Theoretically speaking, this is an inevitable characteristic of liberal politics. It bears an ambivalent attitude toward folk, their lore, and thereof cultural politics. And hence each nation in the conglomerate of SAARC shares with the world at large only the post-card images of what they call ‘unique culture’, conducive for tourism industry and developmental economics. The sanitised idea of South Asian culture, heritage, religiosity, and civilisation was vivid in the speech of the Indian Prime Minister at the SAARC summit. And it is institutionally manifest in the cultural organisations affiliated with SAARC.

Bureaucratic Predominance of SAARC

Take, for example, the bureaucratic over-determination in the institutional constitution of the SAARC Cultural Centre, based in Colombo. This is one of the key agencies of SAARC obliged to engender socio-cultural and intellectual synergy in the region. The activities of the Centre includes promoting research projects, organising academic events, publishing an academic journal, and spearheading cultural events on South Asian dance, drama, photography, visual art, and cinema inter alia. It is curious to note that on several occasions the Centre has declined research projects by the scholars from various countries on two grounds: one, that they were not the choices of the bureaucrats sitting in the secretarial positions in different member-countries, and secondly their proposals were not of a peculiar kind, which the Centre prefers to fund. Scholars, who would like to study anything, which does not figure in the narrow imagination of the Centre, would not even figure in the list of received proposals, let alone being funded. In short, the Centre tends to fund projects which are voted by the Secretaries in the Foreign Affairs Ministries in various member-countries. These are mostly proposals without any watershed contribution to the corpus of knowledge on South Asia. One example is the heading of ‘diminishing culture’, under which there were research projects, seminars, and a special volume of the journal called SAARC Culture. On the other hand, the detailed archives of information on the webpage of the Centre seldom shows the projects which could study live and kicking cultural vibrancy of the region. In the scheme of the Centre, a good research is one which laments about dead performances, and not one which attempts to show culturally live and politically motivating performances. What does it reveal other than myopic perspective on the socio-cultural and intellectualconfiguration of the region!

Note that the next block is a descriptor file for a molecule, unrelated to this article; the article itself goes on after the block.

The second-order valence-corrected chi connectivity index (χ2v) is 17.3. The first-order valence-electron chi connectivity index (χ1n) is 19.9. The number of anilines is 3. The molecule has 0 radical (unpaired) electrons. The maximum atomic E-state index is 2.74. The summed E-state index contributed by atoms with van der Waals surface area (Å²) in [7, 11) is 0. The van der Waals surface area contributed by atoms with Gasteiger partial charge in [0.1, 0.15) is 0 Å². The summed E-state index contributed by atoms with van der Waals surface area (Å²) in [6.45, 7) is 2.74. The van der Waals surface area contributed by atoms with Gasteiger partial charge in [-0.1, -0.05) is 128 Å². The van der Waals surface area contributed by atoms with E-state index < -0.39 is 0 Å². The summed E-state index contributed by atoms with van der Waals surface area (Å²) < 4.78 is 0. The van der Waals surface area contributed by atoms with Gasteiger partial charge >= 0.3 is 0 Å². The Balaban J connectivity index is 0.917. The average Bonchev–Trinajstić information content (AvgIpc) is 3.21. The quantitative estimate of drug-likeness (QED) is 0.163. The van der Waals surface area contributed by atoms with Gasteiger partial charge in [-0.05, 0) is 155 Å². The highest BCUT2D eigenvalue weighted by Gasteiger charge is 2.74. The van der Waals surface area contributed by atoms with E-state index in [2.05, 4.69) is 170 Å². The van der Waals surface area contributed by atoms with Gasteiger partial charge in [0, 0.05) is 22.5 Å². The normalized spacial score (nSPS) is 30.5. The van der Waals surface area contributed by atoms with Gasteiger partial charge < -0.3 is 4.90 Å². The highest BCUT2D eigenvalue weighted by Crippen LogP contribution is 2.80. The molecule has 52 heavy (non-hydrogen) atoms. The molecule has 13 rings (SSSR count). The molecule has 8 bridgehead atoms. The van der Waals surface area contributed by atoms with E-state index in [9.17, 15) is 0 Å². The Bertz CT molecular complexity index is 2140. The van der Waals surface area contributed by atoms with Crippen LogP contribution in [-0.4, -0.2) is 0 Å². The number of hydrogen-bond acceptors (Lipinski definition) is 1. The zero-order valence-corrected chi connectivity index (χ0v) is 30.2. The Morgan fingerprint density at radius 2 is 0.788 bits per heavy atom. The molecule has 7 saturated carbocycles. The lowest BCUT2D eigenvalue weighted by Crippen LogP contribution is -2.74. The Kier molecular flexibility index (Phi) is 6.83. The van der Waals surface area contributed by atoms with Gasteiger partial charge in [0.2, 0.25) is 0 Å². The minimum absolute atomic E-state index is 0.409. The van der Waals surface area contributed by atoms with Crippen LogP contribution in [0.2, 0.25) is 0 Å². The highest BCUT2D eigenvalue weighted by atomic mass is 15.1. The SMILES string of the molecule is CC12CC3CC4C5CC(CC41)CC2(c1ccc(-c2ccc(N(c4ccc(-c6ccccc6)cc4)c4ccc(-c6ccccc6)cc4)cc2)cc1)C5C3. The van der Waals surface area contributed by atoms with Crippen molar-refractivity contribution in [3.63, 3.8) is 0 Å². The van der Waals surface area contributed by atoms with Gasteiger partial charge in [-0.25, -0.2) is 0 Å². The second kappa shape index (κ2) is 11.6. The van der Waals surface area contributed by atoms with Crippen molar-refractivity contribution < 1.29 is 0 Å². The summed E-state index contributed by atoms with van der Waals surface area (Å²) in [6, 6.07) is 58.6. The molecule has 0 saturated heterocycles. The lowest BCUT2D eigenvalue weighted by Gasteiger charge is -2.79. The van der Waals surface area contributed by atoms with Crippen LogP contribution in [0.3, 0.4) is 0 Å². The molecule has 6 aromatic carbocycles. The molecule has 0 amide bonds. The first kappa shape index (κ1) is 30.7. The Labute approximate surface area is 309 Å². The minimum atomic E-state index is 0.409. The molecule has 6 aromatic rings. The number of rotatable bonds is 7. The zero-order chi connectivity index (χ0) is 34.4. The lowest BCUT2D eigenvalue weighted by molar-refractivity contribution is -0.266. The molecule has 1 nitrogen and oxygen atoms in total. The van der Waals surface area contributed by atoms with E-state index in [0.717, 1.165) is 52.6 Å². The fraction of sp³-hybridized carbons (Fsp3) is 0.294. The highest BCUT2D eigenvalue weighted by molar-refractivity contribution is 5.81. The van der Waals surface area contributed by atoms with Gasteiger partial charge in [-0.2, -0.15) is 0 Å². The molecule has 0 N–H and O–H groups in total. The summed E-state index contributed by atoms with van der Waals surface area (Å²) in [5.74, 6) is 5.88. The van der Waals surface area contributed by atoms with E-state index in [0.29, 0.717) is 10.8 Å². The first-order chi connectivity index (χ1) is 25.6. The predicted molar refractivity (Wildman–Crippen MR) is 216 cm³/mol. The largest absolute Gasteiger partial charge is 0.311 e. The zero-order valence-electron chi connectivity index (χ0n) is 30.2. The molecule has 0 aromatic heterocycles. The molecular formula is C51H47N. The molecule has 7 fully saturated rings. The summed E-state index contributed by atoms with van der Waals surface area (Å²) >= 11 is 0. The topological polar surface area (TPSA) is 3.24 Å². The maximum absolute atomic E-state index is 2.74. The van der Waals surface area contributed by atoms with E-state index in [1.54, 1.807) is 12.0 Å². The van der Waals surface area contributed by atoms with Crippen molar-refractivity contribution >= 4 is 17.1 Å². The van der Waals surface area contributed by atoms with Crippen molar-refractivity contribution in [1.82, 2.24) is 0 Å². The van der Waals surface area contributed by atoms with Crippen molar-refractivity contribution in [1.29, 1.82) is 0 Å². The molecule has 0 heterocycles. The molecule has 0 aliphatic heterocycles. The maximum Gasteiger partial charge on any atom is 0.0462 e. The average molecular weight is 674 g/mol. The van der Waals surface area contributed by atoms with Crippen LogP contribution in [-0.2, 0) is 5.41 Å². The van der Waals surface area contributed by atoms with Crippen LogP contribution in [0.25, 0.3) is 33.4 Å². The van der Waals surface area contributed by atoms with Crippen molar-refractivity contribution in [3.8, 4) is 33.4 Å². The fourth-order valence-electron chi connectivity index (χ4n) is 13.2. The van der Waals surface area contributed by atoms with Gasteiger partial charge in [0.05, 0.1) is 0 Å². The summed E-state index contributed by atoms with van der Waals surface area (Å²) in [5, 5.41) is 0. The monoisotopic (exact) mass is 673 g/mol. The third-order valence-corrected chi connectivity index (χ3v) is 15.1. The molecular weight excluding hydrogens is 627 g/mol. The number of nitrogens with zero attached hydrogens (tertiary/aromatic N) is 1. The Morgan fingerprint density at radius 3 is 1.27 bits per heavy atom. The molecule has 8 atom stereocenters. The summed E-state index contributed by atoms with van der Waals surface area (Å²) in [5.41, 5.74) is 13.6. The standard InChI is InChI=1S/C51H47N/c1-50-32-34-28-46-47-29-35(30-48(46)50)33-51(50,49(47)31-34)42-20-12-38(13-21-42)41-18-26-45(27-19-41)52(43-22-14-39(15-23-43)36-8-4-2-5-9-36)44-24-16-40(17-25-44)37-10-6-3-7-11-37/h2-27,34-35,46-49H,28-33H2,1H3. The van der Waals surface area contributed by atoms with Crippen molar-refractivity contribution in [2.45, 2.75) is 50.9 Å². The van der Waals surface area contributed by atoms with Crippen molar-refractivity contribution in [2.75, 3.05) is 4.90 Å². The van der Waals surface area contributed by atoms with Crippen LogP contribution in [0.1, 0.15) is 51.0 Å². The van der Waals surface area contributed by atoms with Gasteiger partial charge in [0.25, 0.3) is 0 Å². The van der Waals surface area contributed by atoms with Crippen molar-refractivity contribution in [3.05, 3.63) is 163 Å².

It should be added that various agencies of SAARC have lack of coordination and collaborative spirit among themselves. And this too is particularly due to the bureaucratic over-determinacy. There were several occasions when the SAARC Cultural Centre organised seminars; most of the contributing scholars in those seminars were bureaucrats’ choices and not really the scholars who have devoted considerable time and energy in researching and writing along the themes of the seminars. One could find various examples for this too on the webpage of the Centre. An interesting paradox surfaced when some scholars from the South Asian University, yet another organisation associated with SAARC and based in New Delhi, expressed interest in participating in a seminar organised by the Centre. These scholars were nationals from various member-countries of SAARC and were employed by the University. The Centre declined their participation on the ground that they were not the chosen scholars of the member-countries. In other words, they were not the choices of the bureaucrats in the Ministry of Foreign Affairs in the member-countries. Apart from this, various social scientists from the University tried initiating an academic dialogue to explore possible areas of common interests to work together. The Centre turned either deaf or perfunctorily replied suggesting there could not be any possibility unless the bureaucratic machinery proposes it.